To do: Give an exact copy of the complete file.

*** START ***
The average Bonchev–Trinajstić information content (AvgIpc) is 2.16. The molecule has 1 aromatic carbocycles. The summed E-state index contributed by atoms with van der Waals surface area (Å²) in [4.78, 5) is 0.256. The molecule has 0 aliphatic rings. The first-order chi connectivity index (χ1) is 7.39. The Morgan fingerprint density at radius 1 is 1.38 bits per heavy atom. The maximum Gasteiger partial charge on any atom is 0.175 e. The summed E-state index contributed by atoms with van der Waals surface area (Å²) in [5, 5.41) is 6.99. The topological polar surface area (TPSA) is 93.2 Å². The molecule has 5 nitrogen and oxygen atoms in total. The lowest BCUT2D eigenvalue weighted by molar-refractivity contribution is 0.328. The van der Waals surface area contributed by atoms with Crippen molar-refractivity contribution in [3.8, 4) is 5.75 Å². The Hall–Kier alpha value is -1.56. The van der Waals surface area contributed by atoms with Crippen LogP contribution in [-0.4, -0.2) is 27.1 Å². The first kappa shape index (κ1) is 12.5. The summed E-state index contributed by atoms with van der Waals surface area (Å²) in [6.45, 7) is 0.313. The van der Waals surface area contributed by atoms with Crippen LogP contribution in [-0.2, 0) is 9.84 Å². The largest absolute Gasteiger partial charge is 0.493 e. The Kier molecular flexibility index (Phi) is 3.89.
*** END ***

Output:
The average Bonchev–Trinajstić information content (AvgIpc) is 2.16. The molecule has 1 aromatic carbocycles. The summed E-state index contributed by atoms with van der Waals surface area (Å²) in [4.78, 5) is 0.256. The molecule has 0 aliphatic rings. The first-order chi connectivity index (χ1) is 7.39. The Morgan fingerprint density at radius 1 is 1.38 bits per heavy atom. The maximum Gasteiger partial charge on any atom is 0.175 e. The summed E-state index contributed by atoms with van der Waals surface area (Å²) in [5, 5.41) is 6.99. The topological polar surface area (TPSA) is 93.2 Å². The molecule has 5 nitrogen and oxygen atoms in total. The lowest BCUT2D eigenvalue weighted by molar-refractivity contribution is 0.328. The van der Waals surface area contributed by atoms with Crippen molar-refractivity contribution in [3.8, 4) is 5.75 Å². The Hall–Kier alpha value is -1.56. The van der Waals surface area contributed by atoms with Crippen LogP contribution in [-0.4, -0.2) is 27.1 Å². The first kappa shape index (κ1) is 12.5. The summed E-state index contributed by atoms with van der Waals surface area (Å²) in [6.45, 7) is 0.313. The van der Waals surface area contributed by atoms with Crippen LogP contribution in [-0.2, 0) is 9.84 Å². The largest absolute Gasteiger partial charge is 0.493 e. The Kier molecular flexibility index (Phi) is 3.89.